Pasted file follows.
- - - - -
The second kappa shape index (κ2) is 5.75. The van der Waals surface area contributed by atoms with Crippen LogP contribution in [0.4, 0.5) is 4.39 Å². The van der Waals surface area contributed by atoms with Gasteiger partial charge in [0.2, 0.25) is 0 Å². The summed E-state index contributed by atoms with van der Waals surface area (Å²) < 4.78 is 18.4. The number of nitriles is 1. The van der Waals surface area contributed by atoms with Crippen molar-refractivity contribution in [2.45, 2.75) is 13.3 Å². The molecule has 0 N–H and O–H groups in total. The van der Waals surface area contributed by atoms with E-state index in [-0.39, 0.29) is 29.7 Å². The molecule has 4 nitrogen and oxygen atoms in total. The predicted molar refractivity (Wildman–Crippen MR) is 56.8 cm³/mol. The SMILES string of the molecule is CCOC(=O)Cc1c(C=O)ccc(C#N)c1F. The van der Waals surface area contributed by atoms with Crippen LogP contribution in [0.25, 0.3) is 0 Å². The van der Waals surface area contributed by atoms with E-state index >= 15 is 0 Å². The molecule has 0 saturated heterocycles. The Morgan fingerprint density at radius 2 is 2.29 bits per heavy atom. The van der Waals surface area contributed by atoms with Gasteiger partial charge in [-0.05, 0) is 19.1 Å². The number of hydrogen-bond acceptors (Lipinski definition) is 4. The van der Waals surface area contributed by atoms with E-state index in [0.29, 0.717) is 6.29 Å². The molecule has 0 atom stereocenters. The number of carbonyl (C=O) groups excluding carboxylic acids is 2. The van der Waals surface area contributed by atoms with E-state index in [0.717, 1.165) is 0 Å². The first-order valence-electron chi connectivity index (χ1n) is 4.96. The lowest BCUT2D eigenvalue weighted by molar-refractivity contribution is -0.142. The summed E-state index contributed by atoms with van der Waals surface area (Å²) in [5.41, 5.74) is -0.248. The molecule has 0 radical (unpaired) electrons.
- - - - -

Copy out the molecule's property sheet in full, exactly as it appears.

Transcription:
The second kappa shape index (κ2) is 5.75. The van der Waals surface area contributed by atoms with Crippen LogP contribution in [0.4, 0.5) is 4.39 Å². The van der Waals surface area contributed by atoms with Gasteiger partial charge in [0.2, 0.25) is 0 Å². The summed E-state index contributed by atoms with van der Waals surface area (Å²) < 4.78 is 18.4. The number of nitriles is 1. The van der Waals surface area contributed by atoms with Crippen molar-refractivity contribution in [2.45, 2.75) is 13.3 Å². The molecule has 0 N–H and O–H groups in total. The van der Waals surface area contributed by atoms with E-state index in [-0.39, 0.29) is 29.7 Å². The molecule has 4 nitrogen and oxygen atoms in total. The predicted molar refractivity (Wildman–Crippen MR) is 56.8 cm³/mol. The SMILES string of the molecule is CCOC(=O)Cc1c(C=O)ccc(C#N)c1F. The van der Waals surface area contributed by atoms with Crippen LogP contribution in [0.25, 0.3) is 0 Å². The van der Waals surface area contributed by atoms with E-state index >= 15 is 0 Å². The molecule has 0 saturated heterocycles. The Morgan fingerprint density at radius 2 is 2.29 bits per heavy atom. The van der Waals surface area contributed by atoms with Gasteiger partial charge in [-0.05, 0) is 19.1 Å². The number of hydrogen-bond acceptors (Lipinski definition) is 4. The van der Waals surface area contributed by atoms with E-state index in [0.29, 0.717) is 6.29 Å². The molecule has 0 atom stereocenters. The number of carbonyl (C=O) groups excluding carboxylic acids is 2. The van der Waals surface area contributed by atoms with E-state index in [0.717, 1.165) is 0 Å². The first-order valence-electron chi connectivity index (χ1n) is 4.96. The lowest BCUT2D eigenvalue weighted by molar-refractivity contribution is -0.142. The summed E-state index contributed by atoms with van der Waals surface area (Å²) in [5.41, 5.74) is -0.248. The molecule has 0 radical (unpaired) electrons.